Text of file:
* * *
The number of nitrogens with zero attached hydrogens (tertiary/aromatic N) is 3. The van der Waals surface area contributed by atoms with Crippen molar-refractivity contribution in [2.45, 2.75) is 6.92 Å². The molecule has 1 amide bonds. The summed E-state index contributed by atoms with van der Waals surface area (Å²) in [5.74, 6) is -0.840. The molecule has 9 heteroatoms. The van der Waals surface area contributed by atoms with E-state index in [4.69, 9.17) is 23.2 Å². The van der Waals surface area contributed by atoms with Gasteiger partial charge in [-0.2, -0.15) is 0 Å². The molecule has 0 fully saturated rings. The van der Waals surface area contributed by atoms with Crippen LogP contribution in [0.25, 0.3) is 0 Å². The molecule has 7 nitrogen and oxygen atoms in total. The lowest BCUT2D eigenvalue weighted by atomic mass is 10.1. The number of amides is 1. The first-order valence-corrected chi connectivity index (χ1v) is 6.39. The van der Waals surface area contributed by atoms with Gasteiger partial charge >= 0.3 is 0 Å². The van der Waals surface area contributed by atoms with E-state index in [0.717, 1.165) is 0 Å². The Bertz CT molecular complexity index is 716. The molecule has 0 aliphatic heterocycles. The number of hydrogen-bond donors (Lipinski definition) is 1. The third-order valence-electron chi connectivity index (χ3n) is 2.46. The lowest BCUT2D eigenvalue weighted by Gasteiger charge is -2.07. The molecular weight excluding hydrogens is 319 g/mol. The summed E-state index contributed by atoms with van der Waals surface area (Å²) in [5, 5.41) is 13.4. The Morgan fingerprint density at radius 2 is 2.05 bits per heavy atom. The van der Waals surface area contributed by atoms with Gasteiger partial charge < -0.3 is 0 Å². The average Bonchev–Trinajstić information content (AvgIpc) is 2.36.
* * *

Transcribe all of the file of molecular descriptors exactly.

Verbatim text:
The number of nitrogens with zero attached hydrogens (tertiary/aromatic N) is 3. The van der Waals surface area contributed by atoms with Crippen molar-refractivity contribution in [2.45, 2.75) is 6.92 Å². The molecule has 1 amide bonds. The summed E-state index contributed by atoms with van der Waals surface area (Å²) in [5.74, 6) is -0.840. The molecule has 9 heteroatoms. The van der Waals surface area contributed by atoms with E-state index in [4.69, 9.17) is 23.2 Å². The van der Waals surface area contributed by atoms with Gasteiger partial charge in [-0.2, -0.15) is 0 Å². The molecule has 0 fully saturated rings. The van der Waals surface area contributed by atoms with Crippen LogP contribution in [0.25, 0.3) is 0 Å². The molecule has 7 nitrogen and oxygen atoms in total. The lowest BCUT2D eigenvalue weighted by atomic mass is 10.1. The number of amides is 1. The first-order valence-corrected chi connectivity index (χ1v) is 6.39. The van der Waals surface area contributed by atoms with Gasteiger partial charge >= 0.3 is 0 Å². The van der Waals surface area contributed by atoms with E-state index in [0.717, 1.165) is 0 Å². The Bertz CT molecular complexity index is 716. The molecule has 0 aliphatic heterocycles. The number of hydrogen-bond donors (Lipinski definition) is 1. The third-order valence-electron chi connectivity index (χ3n) is 2.46. The lowest BCUT2D eigenvalue weighted by Gasteiger charge is -2.07. The molecular weight excluding hydrogens is 319 g/mol. The summed E-state index contributed by atoms with van der Waals surface area (Å²) in [5, 5.41) is 13.4. The Morgan fingerprint density at radius 2 is 2.05 bits per heavy atom. The van der Waals surface area contributed by atoms with Gasteiger partial charge < -0.3 is 0 Å². The average Bonchev–Trinajstić information content (AvgIpc) is 2.36.